US 5888323 A
A waterproof cable having a plurality of conductive strands which are twisted together to form a wire core which is surrounded by an insulation layer. A water-absorptive swellable powder is applied to the individual strands prior to twisting and thereby is introduced into the interstices between adjacent strands. If water attempts to enter the spaces between the strands, it is absorbed by the powder which swells to occupy all the space and thereby seals the cable against further water penetration. The cable is produced by application (e.g. by spraying) of a solution of the powder in a solvent to the individual strands. Thereafter, the solvent is evaporated, leaving the powder adhered to the strand surfaces. In a preferred form of the Invention, regions containing the powder are longitudinally spaced apart from adjacent regions having no powder therein. In a more preferred form of the Invention, the powder is removed from the outer surface of the wire core prior to coating with insulation. This facilitates stripping of the insulation layer when and where needed.
1. A method for the production of a waterproof cable comprising a plurality of conductive strands, each having a strand surface, twisted together to form a wire core having a core surface and interstices between adjacent said strands, an insulating layer surrounding said wire core, said method comprising
dissolving or dispersing a water-absorptive swellable powder in a solvent to form a liquid mixture;
application of said mixture to each said strand surface, wherein said application is accomplished by a step selected from the group consisting of:
spraying said liquid mixture on each said strand surface,
immersing each of said strands in said liquid mixture, and
dripping said liquid mixture on each of said strands;
thereafter twisting said strands to form said wire core;
evaporating said solvent from said mixture applied to said strand surface by heating said twisted strands; and
coating said wire core with said insulation layer.
2. The method of claim 1 wherein said powder is a resin.
3. The method of claim 1 wherein said powder is selected from the group consisting of starch/acrylic acid graft copolymers, polyacrylic acid chloride, and gelatinized vinylacetate-acrylic ester graft copolymers.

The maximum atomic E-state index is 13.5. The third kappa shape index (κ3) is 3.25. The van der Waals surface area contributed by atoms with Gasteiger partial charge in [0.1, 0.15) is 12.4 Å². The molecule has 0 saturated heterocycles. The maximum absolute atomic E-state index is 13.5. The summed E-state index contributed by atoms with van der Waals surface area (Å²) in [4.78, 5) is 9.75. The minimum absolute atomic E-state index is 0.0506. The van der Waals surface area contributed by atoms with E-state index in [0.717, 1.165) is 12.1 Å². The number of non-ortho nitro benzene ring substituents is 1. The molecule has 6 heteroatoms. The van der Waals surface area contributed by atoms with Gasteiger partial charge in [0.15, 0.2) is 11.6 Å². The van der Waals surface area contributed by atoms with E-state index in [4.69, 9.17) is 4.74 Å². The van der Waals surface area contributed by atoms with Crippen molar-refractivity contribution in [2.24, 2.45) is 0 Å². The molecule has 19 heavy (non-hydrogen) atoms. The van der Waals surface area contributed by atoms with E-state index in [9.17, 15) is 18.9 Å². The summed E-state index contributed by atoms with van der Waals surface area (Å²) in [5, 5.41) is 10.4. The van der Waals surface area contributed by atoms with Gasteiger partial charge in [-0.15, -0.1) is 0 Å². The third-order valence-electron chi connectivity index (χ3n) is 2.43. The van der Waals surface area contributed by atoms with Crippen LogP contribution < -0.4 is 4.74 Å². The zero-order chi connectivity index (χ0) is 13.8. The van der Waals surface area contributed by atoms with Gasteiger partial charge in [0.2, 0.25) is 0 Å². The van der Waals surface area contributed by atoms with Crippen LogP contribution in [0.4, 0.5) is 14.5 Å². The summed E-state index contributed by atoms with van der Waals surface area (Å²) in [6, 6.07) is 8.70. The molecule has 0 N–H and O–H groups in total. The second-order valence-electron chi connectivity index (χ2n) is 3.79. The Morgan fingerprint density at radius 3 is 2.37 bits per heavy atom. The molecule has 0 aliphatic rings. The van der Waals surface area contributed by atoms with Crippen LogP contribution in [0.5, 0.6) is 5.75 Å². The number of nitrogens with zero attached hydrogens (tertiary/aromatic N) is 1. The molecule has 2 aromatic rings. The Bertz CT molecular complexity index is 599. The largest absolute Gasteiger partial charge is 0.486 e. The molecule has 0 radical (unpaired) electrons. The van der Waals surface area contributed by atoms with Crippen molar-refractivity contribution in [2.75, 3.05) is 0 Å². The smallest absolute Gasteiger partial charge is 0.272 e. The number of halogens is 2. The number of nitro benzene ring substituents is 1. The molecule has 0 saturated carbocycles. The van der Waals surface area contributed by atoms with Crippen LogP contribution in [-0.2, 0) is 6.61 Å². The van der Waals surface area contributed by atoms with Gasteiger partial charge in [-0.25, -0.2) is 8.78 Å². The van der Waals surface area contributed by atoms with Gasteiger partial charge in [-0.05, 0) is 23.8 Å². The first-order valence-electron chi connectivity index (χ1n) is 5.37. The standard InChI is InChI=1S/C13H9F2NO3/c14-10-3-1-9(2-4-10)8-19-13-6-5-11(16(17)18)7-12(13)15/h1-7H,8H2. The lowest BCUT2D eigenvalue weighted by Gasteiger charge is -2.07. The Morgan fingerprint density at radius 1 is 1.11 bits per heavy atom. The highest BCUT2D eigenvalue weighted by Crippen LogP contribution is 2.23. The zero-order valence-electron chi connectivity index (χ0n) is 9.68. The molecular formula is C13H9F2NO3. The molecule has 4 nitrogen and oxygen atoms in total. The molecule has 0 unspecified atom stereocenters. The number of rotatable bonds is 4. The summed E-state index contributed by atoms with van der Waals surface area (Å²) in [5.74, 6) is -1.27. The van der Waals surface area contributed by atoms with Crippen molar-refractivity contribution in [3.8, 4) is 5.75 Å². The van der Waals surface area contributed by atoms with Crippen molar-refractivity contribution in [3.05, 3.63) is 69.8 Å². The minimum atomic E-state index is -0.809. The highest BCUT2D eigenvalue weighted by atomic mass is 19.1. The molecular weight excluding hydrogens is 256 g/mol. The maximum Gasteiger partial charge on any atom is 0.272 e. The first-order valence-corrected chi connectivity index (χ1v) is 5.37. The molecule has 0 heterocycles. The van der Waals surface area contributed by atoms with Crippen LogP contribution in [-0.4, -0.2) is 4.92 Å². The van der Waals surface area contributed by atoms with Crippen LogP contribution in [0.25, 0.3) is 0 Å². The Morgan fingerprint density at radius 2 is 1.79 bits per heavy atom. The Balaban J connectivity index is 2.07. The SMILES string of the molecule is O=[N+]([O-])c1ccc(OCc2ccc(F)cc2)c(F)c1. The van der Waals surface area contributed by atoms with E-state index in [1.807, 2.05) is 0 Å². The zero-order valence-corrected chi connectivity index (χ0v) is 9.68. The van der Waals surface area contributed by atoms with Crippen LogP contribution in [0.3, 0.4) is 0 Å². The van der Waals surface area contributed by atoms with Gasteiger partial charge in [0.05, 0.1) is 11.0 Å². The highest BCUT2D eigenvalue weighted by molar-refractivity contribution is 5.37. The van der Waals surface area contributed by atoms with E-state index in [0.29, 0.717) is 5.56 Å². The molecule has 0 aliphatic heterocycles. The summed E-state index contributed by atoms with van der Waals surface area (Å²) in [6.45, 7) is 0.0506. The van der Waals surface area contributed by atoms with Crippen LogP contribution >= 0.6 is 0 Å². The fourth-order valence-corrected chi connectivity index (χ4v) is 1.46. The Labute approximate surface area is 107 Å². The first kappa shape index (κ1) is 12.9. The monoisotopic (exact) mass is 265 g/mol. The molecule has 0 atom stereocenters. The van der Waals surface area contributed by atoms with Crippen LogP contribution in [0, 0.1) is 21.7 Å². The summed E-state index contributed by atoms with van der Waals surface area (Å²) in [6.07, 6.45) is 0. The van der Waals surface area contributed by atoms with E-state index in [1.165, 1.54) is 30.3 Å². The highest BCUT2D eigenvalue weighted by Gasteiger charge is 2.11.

4. The method of claim 1 wherein said powder has an average particle size of 1 μm to 50 μm.
5. The method of claim 4 wherein said particle size is 5 μm to 10 μm.
6. The method of claim 1 wherein said application is to longitudinally spaced apart regions, there being no said application to spaces between successive said regions.
7. The method of claim 6 wherein said regions are adjacent ends of said cable.
8. The method of claim 1 wherein said powder is eliminated from said core surface before said coating.
9. The method of claim 8 wherein said powder is eliminated from said core surface before said evaporating.
10. The method of claim 1 wherein said solvent is organic.
11. The method of claim 10 wherein said solvent is toluene.
This application is a continuation of application Ser. No. 08/576,991, filed Nov. 13, 1995, now abandoned.
This Application claims the priority of Japanese Application 6-338645, filed Dec. 28, 1994.
The present Invention relates to a waterproof cable and a method of its manufacture; more particularly, it prevents longitudinal water permeation due to capillary action from an end of the cable which is exposed to water. It is, therefore, preferably used as part of an automobile wire wire harness where o water permeation into the cable is apt to occur.
Cable of the type to which the present Invention is directed consists of a wire core covered by a coat of insulation. The core comprises a plurality of individual strands which have been twisted together, resulting in a certain amount of clearance between adjacent conductive strands. Therefore, if the insulation is removed and the core exposed, water can be drawn into the spaces between the wires by capillary action. This can continue through a substantial length of the cable, causing discoloration and corrosion of the wire strands. Moreover, if the water reaches the opposite end of the cable, it can enter the inside of the housing to which the cable terminal is connected. Thus, not only the wire strands, but also the connector housing and the connector itself can be corroded thereby.
To solve this problem, various expedients have been proposed. For instance, in the method of Japanese Unexamined Patent Publication (Hei) 5-151848, after coating by introducing a waterproof material into the interstices between the strands, a rubber insulating separator tape, having a higher melting point than that of the waterproof material, is applied to the periphery of the wire core. The rubber and plastic insulation is then coated thereon. By covering the cable with the insulation after applying the separator tape longitudinally, the deformation that would be caused by pressure on the surface of the waterproof material can be avoided, thus assuring water-tightness and excellent appearance of insulator.